congestion pricing, Paris

Parisian Reluctance over Congestion Pricing

Translated, annotated and hyperlinked by Angus B. Grieve-Smith, February 13, 2007.

The Mobility Plan for Paris that will be debated [and adopted] by Parisian elected officials on February 12 and 13 hinges on the proposals to close (partially at least) the Georges Pompidou expressway, to install a lane reserved for buses, taxis and emergency vehicles on the Boulevard Périphérique [an eight-lane limited-access highway], and to limit automobile circulation in the center of Paris. However, there is no explicit mention of the implementation of “congestion pricing.”

London, Oslo, Stockholm and Singapore have all used this technique to limit access to their downtowns. Milan is expected to do the same in March 2007. In Paris the subject provokes, at this point, strong opposition. The suggestion of the Prime Minister, Dominique de Villepin, on November 13, to “request input on” the implementation of congestion pricing in Paris has met with unanimous opposition, even from the UMP [his own center-right party].

Françoise de Panafieu, conservative candidate for the next mayoral elections in the capital, has concluded that “a toll at the gates of Paris would not be possible.” Jean-Paul Huchon, Socialist president of the Ile de France [the greater Paris region], has declared himself to be “firmly against” the idea, arguing that it amounts to “a national avoidance of responsibility,” and “an admission of impotence” in transit finance. Paris’s Socialist mayor, Bertrand Delanoë, has concluded that this plan would antagonize elected officials from nearby municipalities “from the right and the left.”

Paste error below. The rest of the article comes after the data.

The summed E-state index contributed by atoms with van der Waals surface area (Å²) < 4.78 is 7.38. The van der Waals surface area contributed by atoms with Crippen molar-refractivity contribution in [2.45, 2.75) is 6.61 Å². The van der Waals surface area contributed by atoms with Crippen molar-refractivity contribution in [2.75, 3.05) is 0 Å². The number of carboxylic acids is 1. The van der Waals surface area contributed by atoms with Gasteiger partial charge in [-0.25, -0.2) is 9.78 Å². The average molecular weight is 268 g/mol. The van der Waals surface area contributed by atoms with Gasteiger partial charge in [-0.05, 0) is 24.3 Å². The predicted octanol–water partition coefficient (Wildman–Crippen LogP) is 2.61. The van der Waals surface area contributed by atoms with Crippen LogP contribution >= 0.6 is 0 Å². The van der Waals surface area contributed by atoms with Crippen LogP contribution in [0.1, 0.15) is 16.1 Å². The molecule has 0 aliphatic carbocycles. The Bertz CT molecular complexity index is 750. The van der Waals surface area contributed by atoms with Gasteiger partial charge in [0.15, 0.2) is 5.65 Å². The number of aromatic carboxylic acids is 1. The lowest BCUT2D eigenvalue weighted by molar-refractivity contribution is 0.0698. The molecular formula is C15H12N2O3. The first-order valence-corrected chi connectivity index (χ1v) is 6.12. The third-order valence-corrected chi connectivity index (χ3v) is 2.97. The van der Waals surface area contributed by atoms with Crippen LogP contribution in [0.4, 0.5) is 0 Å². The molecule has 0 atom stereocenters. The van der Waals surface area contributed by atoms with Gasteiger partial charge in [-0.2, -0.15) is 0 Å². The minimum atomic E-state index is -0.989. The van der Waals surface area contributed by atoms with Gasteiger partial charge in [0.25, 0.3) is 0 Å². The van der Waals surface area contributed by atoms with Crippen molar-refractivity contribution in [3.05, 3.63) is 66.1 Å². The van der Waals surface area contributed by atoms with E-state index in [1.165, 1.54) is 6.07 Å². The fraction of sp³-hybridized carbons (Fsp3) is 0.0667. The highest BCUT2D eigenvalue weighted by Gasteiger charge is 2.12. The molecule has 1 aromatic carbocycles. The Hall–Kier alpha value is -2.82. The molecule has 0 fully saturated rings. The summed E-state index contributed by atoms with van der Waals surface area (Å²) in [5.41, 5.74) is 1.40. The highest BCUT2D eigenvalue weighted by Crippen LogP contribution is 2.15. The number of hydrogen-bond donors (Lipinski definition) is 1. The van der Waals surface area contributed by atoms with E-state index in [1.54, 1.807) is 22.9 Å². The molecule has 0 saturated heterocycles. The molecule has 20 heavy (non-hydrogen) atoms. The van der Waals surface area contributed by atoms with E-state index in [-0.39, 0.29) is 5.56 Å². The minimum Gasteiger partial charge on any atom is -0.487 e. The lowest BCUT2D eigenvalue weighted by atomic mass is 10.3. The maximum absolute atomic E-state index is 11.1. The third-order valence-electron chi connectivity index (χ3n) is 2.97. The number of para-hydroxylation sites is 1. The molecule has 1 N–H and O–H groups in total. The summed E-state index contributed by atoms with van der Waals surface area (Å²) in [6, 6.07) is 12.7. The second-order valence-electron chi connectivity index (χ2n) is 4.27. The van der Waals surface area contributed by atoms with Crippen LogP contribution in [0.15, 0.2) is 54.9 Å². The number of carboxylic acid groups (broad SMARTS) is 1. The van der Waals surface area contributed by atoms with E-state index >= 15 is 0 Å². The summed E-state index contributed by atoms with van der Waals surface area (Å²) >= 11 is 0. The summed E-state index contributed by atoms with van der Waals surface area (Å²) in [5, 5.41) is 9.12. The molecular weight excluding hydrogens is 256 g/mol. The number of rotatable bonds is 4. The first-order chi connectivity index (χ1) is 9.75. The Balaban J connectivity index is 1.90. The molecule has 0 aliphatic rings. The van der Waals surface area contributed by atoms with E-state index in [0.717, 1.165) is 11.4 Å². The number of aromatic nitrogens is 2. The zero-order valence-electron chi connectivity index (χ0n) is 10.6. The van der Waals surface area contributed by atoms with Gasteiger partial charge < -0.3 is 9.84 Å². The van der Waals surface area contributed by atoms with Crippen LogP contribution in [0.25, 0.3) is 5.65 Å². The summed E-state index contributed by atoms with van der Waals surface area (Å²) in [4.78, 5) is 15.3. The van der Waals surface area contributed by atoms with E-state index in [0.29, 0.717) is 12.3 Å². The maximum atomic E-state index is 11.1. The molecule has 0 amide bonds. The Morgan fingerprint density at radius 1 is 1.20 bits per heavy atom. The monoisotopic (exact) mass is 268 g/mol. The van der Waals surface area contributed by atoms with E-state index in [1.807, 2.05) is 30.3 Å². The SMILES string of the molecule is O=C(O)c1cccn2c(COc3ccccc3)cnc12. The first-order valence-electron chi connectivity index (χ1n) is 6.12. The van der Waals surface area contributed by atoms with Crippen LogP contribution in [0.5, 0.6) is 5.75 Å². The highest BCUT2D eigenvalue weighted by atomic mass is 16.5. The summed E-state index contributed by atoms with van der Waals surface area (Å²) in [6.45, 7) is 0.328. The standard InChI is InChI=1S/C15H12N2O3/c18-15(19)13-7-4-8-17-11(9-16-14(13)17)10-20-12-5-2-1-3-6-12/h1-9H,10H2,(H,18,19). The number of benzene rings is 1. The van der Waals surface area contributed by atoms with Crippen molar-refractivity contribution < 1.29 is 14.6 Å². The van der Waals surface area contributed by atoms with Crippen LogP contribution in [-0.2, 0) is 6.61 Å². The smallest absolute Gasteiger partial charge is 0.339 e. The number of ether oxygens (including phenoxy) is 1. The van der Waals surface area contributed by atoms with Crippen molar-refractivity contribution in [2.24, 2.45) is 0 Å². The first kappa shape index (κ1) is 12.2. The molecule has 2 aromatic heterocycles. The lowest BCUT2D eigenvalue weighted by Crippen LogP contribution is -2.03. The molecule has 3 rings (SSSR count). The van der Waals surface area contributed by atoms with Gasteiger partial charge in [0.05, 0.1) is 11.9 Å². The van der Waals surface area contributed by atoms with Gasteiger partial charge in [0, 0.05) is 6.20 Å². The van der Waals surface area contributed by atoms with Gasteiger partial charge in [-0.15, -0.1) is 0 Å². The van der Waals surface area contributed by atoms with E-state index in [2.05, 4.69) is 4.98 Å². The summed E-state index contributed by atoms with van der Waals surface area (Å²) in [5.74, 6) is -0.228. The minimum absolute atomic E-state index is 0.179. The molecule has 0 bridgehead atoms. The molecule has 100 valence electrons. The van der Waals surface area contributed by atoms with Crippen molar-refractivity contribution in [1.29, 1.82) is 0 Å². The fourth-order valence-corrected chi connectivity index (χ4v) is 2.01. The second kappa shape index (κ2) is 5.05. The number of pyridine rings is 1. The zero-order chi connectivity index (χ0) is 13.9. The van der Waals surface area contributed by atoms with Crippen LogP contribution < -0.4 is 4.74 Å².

Eight days after the Prime Minister’s speech, the Regional Infrastructure District of the Ile de France (Dreif), in the context of its new management plan, published a study of traffic in the Ile de France, taking a position in support of a toll for entering Paris. For Francis Rol Tanguy, director of the Dreif, the idea “should no longer be taboo.” The goal of the Dreif is to reduce automobile traffic and bring in funds to accelerate the rollout of mass transit across the region. (more…)